Steven Parton [00:13:26] That's a pleasant thought. On that note, I mean, what are the ethical considerations? Because you've you touched on how this is going to kind of sneak into the mainstream through these very just like seemingly innocent consumer devices. But obviously, as you just said, we're talking about something here that can read your thoughts potentially in a very serious way that might open the door for a lot of manipulation. So what are some of the ethical considerations that in your mind are are are most important?
Nita Farahany [00:14:03] Yeah. So, you know, I would say, first of all, they're not going to just sneak in. I think people are going to willingly embrace them, and I think that they will do so. You know, the risks will sneak and they'll be invisible to many people. But the choice is one that I think just as people have chosen to integrate heart rate sensors and other smart sensors into their everyday lives, I think they'll choose to integrate brain sensors. And I think many people approach the ability to finally peer into their own minds with fascination and excitement and, you know, the ability to see their focus and distraction and boredom and engagement and track their brain health in the same way that they've tracked the rest of their physical health. I think they'll willingly embrace when they do so. I do fear that they'll be unaware of the significant risks of doing so. And that is, you know, a heart rate sensor picks up. Not a lot of information about you, right? It might pick up your heart rate. I may pick up you know, you could use it to interpret like, how often am I exercising? You might be able to figure out things like, you know, heart conditions that I may be suffering from, but not like what I'm thinking or feeling or, you know, literally the thoughts and images in my mind. The thing that is being decoded is fundamentally different in kind than other kinds of data that have been collected. And the risks of that are everything from, you know, it becoming the productivity measure like your brain and your attention for surveillance in the workplace, where surveillance is massively increasing already in the workplace to, you know, risks of significant chilling, of freedom of thought. So, you know, there's already all kinds of ways in which governments have interfered with freedom of speech across the world, all kinds of repression that people are facing. But at least they have the ability to entertain private thoughts, to be able to think freely despite whatever kinds of constraints they have otherwise. And I think that ability to think freely is so fundamental to human flourishing, so fundamental to self-identity, to intimacy and relationships between individuals, and choosing what you share, the safety and security in society, to know that you can have bad thoughts pop into your head. You can think dissident thoughts, you can think thoughts of freedom or thoughts of resistance. You can think about unionizing or you can think about demonstrating against the government or protesting in a world in which even your thoughts can be accessed by corporations, can be bartered and sold, mined and used, and can be subpoenaed and accessed by governments. It's a world that I think will be very difficult to be able to continue to be human. And so I think the risks are profound. I think they are more profound than any other technology that we've ever encountered. To the extent that people are having existential risks about A.I., this particular application of existential risk should be one that they're paying particular attention to, because it really does get to the core of what it means to be human.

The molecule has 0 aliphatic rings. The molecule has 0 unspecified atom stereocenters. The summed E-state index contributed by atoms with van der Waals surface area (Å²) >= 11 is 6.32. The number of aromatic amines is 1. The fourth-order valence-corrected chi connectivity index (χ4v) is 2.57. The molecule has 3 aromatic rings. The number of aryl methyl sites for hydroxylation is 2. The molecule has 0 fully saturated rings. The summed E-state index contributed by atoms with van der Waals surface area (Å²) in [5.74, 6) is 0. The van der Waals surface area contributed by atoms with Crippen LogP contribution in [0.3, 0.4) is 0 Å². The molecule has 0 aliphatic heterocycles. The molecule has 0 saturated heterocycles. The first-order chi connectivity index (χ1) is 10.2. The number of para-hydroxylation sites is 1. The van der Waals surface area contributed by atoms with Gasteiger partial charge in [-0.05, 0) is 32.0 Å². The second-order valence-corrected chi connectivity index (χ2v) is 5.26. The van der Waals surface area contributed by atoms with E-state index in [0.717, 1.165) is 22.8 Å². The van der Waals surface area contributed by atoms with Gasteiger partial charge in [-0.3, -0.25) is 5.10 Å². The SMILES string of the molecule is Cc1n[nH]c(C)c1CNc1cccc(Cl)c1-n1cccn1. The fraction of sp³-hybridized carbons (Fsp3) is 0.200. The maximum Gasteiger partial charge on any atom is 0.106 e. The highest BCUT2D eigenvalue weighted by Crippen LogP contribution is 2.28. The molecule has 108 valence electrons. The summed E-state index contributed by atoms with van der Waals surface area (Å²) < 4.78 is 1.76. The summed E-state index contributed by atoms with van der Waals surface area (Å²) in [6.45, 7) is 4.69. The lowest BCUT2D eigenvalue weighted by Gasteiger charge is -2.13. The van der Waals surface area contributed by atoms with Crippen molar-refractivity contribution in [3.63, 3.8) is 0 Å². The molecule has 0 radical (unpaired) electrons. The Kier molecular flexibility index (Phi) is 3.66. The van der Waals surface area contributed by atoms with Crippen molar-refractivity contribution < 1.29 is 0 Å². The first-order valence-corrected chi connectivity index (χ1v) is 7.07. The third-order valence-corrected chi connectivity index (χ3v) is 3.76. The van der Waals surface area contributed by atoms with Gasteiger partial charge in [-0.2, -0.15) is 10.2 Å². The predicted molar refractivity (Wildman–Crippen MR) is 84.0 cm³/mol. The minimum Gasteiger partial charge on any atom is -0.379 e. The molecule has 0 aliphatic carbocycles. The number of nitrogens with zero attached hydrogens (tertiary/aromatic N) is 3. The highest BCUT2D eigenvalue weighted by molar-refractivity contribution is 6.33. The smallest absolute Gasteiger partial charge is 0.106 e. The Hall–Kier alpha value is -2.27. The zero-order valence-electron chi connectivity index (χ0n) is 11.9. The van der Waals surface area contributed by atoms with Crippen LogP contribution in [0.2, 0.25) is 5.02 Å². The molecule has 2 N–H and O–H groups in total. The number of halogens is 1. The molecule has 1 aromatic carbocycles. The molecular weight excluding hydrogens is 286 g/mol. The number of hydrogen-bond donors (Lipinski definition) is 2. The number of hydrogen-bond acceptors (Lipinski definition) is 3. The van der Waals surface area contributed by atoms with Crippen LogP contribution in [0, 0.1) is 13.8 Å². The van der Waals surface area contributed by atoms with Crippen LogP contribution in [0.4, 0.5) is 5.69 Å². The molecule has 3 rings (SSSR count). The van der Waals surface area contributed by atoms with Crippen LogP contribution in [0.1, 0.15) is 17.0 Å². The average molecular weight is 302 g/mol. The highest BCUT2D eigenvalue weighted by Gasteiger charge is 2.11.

Steven Parton [00:17:04] Yeah, And when we talk about reading thoughts, you know, when we say that phrase, how specific are we saying? Because right now, at least, and maybe in the short term, I think of things like seeing if you're sympathetic or parasympathetic nervous system is active, seeing if you have disgust seen, if you're relaxed, like you said, if you're mind wandering, if you have high attention, how how much more beyond that are you thinking that we're going to get and how quickly are we going to get to a point where it is something more tangible then maybe like these more surface level sensory, you know, interpretations and actually down to like you are actually thinking about this specific sentence, a sentence or like activity that you want to do.